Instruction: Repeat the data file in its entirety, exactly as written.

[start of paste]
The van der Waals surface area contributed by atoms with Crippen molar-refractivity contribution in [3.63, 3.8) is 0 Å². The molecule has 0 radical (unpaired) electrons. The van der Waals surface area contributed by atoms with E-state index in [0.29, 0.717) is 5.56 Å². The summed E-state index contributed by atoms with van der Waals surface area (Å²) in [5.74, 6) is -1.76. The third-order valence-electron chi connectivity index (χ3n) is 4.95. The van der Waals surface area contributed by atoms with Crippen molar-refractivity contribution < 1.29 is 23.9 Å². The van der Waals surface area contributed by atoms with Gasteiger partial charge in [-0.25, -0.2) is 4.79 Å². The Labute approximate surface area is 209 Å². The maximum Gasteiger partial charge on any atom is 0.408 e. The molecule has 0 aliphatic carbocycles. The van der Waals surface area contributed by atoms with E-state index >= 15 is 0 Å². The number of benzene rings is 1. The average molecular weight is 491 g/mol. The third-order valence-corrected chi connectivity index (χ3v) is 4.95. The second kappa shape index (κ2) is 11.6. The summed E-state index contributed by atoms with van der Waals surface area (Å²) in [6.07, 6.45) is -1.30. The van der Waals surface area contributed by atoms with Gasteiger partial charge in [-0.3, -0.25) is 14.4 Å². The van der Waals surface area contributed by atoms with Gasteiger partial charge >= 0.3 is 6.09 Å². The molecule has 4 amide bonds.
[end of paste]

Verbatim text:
The van der Waals surface area contributed by atoms with Crippen molar-refractivity contribution in [3.63, 3.8) is 0 Å². The molecule has 0 radical (unpaired) electrons. The van der Waals surface area contributed by atoms with E-state index in [0.29, 0.717) is 5.56 Å². The summed E-state index contributed by atoms with van der Waals surface area (Å²) in [5.74, 6) is -1.76. The third-order valence-electron chi connectivity index (χ3n) is 4.95. The van der Waals surface area contributed by atoms with Crippen molar-refractivity contribution < 1.29 is 23.9 Å². The van der Waals surface area contributed by atoms with Gasteiger partial charge in [-0.25, -0.2) is 4.79 Å². The Labute approximate surface area is 209 Å². The maximum Gasteiger partial charge on any atom is 0.408 e. The molecule has 0 aliphatic carbocycles. The van der Waals surface area contributed by atoms with E-state index >= 15 is 0 Å². The number of benzene rings is 1. The average molecular weight is 491 g/mol. The third-order valence-corrected chi connectivity index (χ3v) is 4.95. The second kappa shape index (κ2) is 11.6. The summed E-state index contributed by atoms with van der Waals surface area (Å²) in [6.07, 6.45) is -1.30. The van der Waals surface area contributed by atoms with Gasteiger partial charge in [-0.3, -0.25) is 14.4 Å². The van der Waals surface area contributed by atoms with Gasteiger partial charge >= 0.3 is 6.09 Å². The molecule has 4 amide bonds.